In August 1507 Bredemers became organist in the domestic chapel of Philip's seven-year-old son Charles, under the regency of Philip's sister, Margaret of Austria. At her court in Mechelen, Bredemers taught the young Charles and his sisters to play the clavichord and other instruments. He was also charged with the musical instruction of choirboys and court entertainers, and with the purchase and maintenance of instruments. Between ...
[Borckhart, Burchard, Burckhart, Burgardus, Purckhart; Ulrich]
(b Waischenfeld, c1484). German music theorist and theologian. He attended the cathedral school in Bamberg and in 1500 entered Leipzig University where he became Bachelor of Arts in 1507, Master of Arts in 1511 and from 1513 until 1515 taught as Master of Law. In 1515 he joined the theology faculty, but left Leipzig in 1516 and returned to Bamberg, where he was court chaplain until 1527 and served the prince-bishops Georg III of Limburg and Weigand von Redwitz. In Bamberg he got to know Tilman Riemenschneider and Albrecht Dürer and in 1517, 1518 and 1520 had contact with von Hutten. The publication of Burchardi’s Ein schöner Dialog von dem christlichen Glauben (Bamberg, 1527), in which he presented a German translation of his treatise Dialogus de fide christiana (Bamberg, 1522), a work in the spirit of Erasmus’s reforming zeal, led to his dismissal from the service of the prince-bishops. He resumed his teaching at Leipzig University and in ...
revised by Stephen Keyl
[Bickel, Conrad; Pickel, Conrad]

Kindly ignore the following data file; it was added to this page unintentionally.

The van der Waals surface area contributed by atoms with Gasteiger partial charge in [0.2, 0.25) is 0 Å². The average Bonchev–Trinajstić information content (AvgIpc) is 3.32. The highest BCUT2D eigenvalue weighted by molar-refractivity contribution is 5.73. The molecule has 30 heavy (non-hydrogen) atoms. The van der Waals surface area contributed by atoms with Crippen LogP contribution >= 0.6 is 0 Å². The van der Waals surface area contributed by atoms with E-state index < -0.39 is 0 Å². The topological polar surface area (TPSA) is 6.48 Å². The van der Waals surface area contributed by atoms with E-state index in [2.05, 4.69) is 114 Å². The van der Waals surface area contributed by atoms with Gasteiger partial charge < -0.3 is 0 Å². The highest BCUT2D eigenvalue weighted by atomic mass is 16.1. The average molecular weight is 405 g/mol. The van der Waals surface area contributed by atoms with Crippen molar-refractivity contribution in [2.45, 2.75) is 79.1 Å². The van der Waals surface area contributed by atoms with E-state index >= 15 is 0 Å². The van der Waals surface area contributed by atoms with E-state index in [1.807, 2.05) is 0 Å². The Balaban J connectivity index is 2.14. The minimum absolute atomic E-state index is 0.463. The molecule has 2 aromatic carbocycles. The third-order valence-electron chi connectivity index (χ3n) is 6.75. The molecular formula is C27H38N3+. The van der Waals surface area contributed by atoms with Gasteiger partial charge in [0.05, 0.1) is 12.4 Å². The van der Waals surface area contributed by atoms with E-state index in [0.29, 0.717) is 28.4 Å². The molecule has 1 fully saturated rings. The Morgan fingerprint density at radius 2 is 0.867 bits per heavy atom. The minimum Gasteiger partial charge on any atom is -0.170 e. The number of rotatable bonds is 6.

(b Wipfeld, Feb 1, 1459; d Vienna, Feb 4, 1508). German humanist and poet. Son of a vintner, he ran away from home in 1477 and studied at Cologne University for two years. After receiving the baccalaureate he travelled and studied further before matriculating in 1484 at Heidelberg University, where he received the MA within a year. When in 1487 he was crowned Poet Laureate in Nuremberg by Emperor Frederick III, he was the first German to be so honoured. During the next ten years he travelled widely through central Europe, in Italy during the period 1487–9, in Kraków, Danzig (now Gdańsk), Prague and north Germany between 1489 and 1491. In 1491–2 he lectured at Ingolstadt University for a short time. He was in Nuremberg for most of 1493, then in 1494 appointed again at Ingolstadt, where he retained his position until 1497, though spending much of that time in Heidelberg. There he founded the first of his associations of learned men for the advancement of the new humanist literary culture, the Sodalitas Litteraria Rhenana. In ...